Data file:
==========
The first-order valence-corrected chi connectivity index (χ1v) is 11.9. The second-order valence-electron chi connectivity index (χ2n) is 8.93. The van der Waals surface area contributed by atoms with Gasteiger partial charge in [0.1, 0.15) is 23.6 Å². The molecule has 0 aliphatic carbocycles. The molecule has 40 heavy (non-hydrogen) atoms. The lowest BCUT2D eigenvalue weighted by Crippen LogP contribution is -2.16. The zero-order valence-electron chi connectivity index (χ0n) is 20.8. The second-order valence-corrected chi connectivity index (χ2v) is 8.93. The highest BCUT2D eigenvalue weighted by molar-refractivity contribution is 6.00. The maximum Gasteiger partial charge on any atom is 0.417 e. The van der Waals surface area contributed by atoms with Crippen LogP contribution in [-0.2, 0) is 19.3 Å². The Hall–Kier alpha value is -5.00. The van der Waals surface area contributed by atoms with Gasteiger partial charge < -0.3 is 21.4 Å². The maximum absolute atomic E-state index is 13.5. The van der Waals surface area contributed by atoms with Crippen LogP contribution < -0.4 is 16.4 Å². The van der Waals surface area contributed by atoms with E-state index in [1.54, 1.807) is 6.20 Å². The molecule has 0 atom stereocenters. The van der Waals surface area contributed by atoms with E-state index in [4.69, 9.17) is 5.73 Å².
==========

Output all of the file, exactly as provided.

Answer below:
The first-order valence-corrected chi connectivity index (χ1v) is 11.9. The second-order valence-electron chi connectivity index (χ2n) is 8.93. The van der Waals surface area contributed by atoms with Gasteiger partial charge in [0.1, 0.15) is 23.6 Å². The molecule has 0 aliphatic carbocycles. The molecule has 40 heavy (non-hydrogen) atoms. The lowest BCUT2D eigenvalue weighted by Crippen LogP contribution is -2.16. The zero-order valence-electron chi connectivity index (χ0n) is 20.8. The second-order valence-corrected chi connectivity index (χ2v) is 8.93. The highest BCUT2D eigenvalue weighted by molar-refractivity contribution is 6.00. The maximum Gasteiger partial charge on any atom is 0.417 e. The van der Waals surface area contributed by atoms with Crippen LogP contribution in [-0.2, 0) is 19.3 Å². The Hall–Kier alpha value is -5.00. The van der Waals surface area contributed by atoms with Gasteiger partial charge < -0.3 is 21.4 Å². The maximum absolute atomic E-state index is 13.5. The van der Waals surface area contributed by atoms with Crippen LogP contribution < -0.4 is 16.4 Å². The van der Waals surface area contributed by atoms with E-state index in [1.54, 1.807) is 6.20 Å². The molecule has 0 atom stereocenters. The van der Waals surface area contributed by atoms with E-state index in [4.69, 9.17) is 5.73 Å².